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Alumni Chad Brock Gives Sneak Peek into Steadicam Operator’s Career

Amongst the professional businesses and organizations visiting for Media Day’s networking session is UWG alumnus Chadwick Brock, a freelancing camera operator and steadicam owner.

Jannette Emmerick

Amongst the professional businesses and organizations visiting for Media Day’s networking session is UWG alumnus Chadwick Brock, a freelancing camera operator and steadicam owner.

Currently an independent contractor with Turner Sports, under parent company Warner Bros. Discovery, Brock does weekly shows usually about basketball, baseball and hockey.

Additionally, Brock has managed to land big jobs in the industry, working on projects featuring Tyler Perry, Queen Latifah, Dwayne Johnson and Steve Harvey. He’s also managed to work on a Marvel movie.

“Funny enough, I was there for a single day, doing the overnight job, and didn’t actually get to do too much,” said Brock. “But the fact of just getting on that big set and being able to watch people that are more experienced, or maybe have bigger connections than I do, I can see how they do and what they do. I loved that job and I’ll do anything I can to get into that Marvel World again.”

While smaller projects are more consistent, the opportunities for big projects are dependent on the broader industry. The sparsity of big projects in particular dipped completely with the actors, directors and writers going on strike in the fall of 2023.

“This past July, I was supposed to work on a show and just go back to back from show to show,” said Brock. “But when the strikes happened it just all went away and it got pushed to this past December. So that part of the freelance lifestyle can be stressful, but it’s something you just got to be good with your finances on, to know that you have six months to a year of savings.”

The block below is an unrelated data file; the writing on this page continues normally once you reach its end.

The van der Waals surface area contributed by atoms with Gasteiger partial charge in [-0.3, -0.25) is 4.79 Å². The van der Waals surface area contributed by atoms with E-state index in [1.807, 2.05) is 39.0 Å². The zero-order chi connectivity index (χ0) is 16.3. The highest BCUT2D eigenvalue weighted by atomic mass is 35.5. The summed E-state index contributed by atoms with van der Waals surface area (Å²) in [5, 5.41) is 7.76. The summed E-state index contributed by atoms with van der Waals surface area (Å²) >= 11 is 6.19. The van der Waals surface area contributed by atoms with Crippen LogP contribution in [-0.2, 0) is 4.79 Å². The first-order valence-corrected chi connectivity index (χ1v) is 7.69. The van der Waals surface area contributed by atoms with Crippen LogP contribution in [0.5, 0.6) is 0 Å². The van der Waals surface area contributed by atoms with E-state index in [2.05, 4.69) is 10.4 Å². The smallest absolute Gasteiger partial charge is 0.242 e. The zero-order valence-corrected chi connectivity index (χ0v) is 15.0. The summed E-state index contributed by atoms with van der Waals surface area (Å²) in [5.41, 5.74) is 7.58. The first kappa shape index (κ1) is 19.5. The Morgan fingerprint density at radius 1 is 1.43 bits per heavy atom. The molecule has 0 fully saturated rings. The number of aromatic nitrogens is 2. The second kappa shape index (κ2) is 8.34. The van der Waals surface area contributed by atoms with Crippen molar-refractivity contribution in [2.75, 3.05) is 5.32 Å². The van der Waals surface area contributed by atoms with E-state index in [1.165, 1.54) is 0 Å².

Instead, Brock’s non-union work with Turner Sports offers him steady income while waiting for larger projects.

“It is very common that no matter what you’re working in, if it’s movies, TV or broadcast, like I’m doing here,” said Brock. “People have a list of names and it doesn’t matter if you’re on top of the list, as long as you’re on the list, that’s what matters because you’ll eventually get that call.”

Adaptability is not only a necessity in landing a job, but also required when filming talent in the spotlight.

“Regardless of if it’s a narrative or a talk show, you just have to go with the flow,” said Brock. “Like if Tyler Perry chooses to pull something out and go into another room, you just gotta follow and see what’s going to happen next. That is a quality that I would definitely recommend for anyone trying to get into the industry, is that you always have to listen to know the information that might go on because it’s a constantly changing beast.”

Brock even quoted the Greek philosopher Heraclitus, who said, “the only constant is change.” Freelancers not only have to be flexible, but also willing to learn new tools or specialize with equipment. For Brock, he honed his skills with steadicams, which are engineered mounted cameras that keep “steady” while filming.

“I really love those [bigger] projects for the sake of all the different tools you can use,” said Brock. “There are dollies that can go on track; there are technocranes that can get tall, high, wide and big; and other than a steadicam, something that is similar is a ‘gimbal’ and that’s something you can run with.”

While Brock has taken off with his career, he started at UWG filming several sports and graduations through the Mass Communications program. He also produced a video game talk show for three semesters, which became an instrumental hands-on experience.

“Just doing your own projects outside of classes is the biggest help because once you get out of the bubble that is Carrollton, you have to have something to show for yourself,” said Brock.

Brock highlights Media Day’s networking event as highly impactful in his career path, because he met other alumni and learned about their own projects. For any students attending the event, Brock suggests asking for advice rather than asking “what can you do for me?”

“Soak in as much new information as you can,” said Brock. “Ask the intelligent right questions. Work your way up. Don’t leave college and try to be the biggest director, producer straight out. Learn from other professionals around you.”

While he enjoys his work now, Brock’s ultimate goal is to be an actor, writer and producer. For more information or to view the projects Brock has worked on, visit: